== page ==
This is an archived blog from when I ran Conscious Public Relations Inc. from 2008-2018. Excuse the potential outdated-ness!

Last night I went to my second CRAVE event and first Coffee Chat event. CRAVE is a company that publishes books on female entrepreneurs. They started with one in Vancouver and have expanded into 22 cities globally. The 3rd Vancouver edition will come out this November with yours truly.

The topic of the discussion was “Preparing Your Business for Tough Times” and was presented by Ghost CEO Advisor Felicia Lee, who I met just a few weeks ago. There was a special appearance by Ghost CEO’s CEO Chris Flett, who is an outstanding “tell it like it is” kind of guy. The only guy allowed at these kinds of events!

The event was held at Lut Boutique on Main Street, which I actually heard about from Chris Flett.

Felicia Lee is also the Director of the Enterprising Moms Network – a great resource for working moms. She wanted to present 10 no-cost tips on how to deal with tough times, instead of accepting the situation and blaming it on the “bad economy.” In under two hours, we discussed 8/10 of the tips, but if I get the additional info I’ll be sure to update this blog. It’s funny, because we discussed little about the economy and mostly on how to position our businesses. Lots of good startup and refresher juice!

1. Look at who you have in your pocket.

Felicia said there is 50% more business if you tap into the people you know. If you have current clients, see if they can buy more, or more often. You should always have a way to follow up with past, current, future clients, and different messaging for each of them.

2. Get clear on the problem that YOU solve.

It’s funny, because when we network, we always tell people “I’m a graphic designer” or “I’m a financial planner.” But that does nothing to differentiate ourselves from the others. We need to come up with 5-10 solutions that we each provide. And, the important thing is to provide BENEFITS (I get new customers who’ve never heard of you into your store) instead of features (I get you media coverage). Form a story when you tell people about your business, and always answer the questions as specifically as possible:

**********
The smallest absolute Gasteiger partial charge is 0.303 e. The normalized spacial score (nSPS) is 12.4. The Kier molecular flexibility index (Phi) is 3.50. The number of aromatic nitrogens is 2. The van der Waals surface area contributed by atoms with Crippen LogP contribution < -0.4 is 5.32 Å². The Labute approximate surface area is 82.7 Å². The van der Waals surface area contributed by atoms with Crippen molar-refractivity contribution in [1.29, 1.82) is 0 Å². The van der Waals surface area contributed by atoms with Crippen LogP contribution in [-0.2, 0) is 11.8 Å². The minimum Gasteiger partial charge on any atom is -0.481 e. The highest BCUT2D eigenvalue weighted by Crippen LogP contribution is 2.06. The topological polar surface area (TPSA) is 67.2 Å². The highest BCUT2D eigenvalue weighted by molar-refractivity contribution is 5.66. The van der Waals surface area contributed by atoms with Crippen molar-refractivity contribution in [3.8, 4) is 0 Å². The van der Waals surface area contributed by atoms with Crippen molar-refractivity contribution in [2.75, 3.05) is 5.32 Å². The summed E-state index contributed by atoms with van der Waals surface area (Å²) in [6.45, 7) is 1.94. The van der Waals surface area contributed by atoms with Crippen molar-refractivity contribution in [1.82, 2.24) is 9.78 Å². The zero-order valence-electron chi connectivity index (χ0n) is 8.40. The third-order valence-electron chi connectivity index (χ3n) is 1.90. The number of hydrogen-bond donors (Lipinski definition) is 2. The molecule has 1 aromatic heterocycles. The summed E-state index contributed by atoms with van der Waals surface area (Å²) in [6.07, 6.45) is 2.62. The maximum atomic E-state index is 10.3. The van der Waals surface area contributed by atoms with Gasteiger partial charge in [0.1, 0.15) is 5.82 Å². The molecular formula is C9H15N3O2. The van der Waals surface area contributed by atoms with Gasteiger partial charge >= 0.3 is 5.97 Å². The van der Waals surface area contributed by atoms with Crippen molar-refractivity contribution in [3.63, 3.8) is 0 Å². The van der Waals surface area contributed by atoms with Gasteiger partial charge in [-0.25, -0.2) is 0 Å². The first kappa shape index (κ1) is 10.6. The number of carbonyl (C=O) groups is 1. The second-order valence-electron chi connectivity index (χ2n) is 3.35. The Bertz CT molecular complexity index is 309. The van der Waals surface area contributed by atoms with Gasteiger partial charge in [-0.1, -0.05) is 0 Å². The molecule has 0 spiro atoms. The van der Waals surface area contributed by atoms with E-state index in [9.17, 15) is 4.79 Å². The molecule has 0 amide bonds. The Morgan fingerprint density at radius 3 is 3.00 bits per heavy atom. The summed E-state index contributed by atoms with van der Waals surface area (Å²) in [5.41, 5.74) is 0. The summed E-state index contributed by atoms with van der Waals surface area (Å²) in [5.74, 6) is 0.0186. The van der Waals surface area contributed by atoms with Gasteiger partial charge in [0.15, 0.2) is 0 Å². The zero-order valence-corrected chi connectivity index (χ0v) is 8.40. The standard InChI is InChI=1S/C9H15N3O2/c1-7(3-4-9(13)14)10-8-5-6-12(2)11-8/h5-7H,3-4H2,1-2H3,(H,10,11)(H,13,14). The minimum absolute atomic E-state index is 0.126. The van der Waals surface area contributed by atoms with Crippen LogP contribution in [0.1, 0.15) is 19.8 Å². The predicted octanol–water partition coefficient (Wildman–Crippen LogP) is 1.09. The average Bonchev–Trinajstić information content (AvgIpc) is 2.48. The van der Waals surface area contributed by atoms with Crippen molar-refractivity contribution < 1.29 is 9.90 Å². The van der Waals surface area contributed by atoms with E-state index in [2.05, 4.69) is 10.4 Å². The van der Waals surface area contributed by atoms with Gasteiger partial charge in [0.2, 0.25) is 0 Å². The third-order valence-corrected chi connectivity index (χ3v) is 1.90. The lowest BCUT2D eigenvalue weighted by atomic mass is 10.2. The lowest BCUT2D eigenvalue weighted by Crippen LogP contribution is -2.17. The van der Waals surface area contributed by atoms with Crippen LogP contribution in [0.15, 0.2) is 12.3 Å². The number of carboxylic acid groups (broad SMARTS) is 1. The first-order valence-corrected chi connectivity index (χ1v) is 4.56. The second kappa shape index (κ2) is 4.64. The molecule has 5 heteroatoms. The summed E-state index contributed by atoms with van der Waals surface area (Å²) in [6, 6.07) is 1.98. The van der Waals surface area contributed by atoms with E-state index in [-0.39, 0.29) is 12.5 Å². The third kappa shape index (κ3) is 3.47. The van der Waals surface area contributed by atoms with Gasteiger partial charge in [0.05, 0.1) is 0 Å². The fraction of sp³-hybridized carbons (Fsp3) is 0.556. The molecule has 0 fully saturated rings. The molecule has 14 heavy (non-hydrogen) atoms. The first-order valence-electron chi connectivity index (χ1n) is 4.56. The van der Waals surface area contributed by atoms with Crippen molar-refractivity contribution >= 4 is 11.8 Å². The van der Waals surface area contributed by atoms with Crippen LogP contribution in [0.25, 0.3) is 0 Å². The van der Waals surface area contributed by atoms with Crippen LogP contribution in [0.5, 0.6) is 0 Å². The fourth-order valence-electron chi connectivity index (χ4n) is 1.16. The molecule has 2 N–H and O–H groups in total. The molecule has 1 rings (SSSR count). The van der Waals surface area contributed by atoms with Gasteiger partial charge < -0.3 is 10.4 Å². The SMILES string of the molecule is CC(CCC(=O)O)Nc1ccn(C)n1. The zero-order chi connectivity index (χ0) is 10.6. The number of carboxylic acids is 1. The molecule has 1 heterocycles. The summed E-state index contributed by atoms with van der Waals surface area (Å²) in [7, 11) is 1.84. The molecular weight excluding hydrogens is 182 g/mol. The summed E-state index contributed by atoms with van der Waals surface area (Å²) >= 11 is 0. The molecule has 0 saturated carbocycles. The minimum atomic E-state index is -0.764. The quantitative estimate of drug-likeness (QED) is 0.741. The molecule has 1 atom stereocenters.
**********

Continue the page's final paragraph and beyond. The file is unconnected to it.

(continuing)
1. What do I do?
2. Why does what I do matter?
3. Who cares?

3. Look at markets you should be serving, and aren’t

Find out what the commonalities are between current clients, and see if related markets can be served. Tweak your tactics accordingly.

4. See what markets can be serviced by adjusting your model.

Can you break down a monthly fee into different services and fees? When you give a discount, make sure you are getting something back for it, instead of just giving away your money.

5. Become a lean, mean, selling machine.

We all hate the word sales. Or at least most people I meet do. But what we need to do is focus on fit and niche markets instead of blanketing to everyone we know. A sales funnel is extremely important so we know that even if business is good, we always need to have prospects who may be ready to buy, even in tough times. Chris said that it differs for everyone, but the average sales funnel is 20 prospects => 10 meetings => 5 clients per month.

6. Review your payables, and negotiate down.

There are ways we can spend less on marketing and fees if we look at what we’re currently spending on. lululemon has an Ambassador program that gives people product in exchange for marketing the company to their network, such as hosting events.

7. Bundle services with partners.

Kind of a given – but two businesses can benefit from double the business if you can find a complementary business that isn’t a competitor.

8. The market controls you, or you control the market.

Always remember that no matter what the economy is doing, it’s UP TO US to control our business situation.

I learned a lot in these two hours, so I cannot wait for the next CRAVE coffee chat – if you are a female entrepreneur, get on their list and attend the next one!


9. Remind your clients that you are a great alternative to your competitors

Who are your 5 main competitors? Which accounts/clients do they have that you want? In what way could you do a better job for these clients ? Price? Service? Support? A variety of offering?

10. Kill your clients with kindness

I love this one.

What 10 things can you do to show your clients appreciation?

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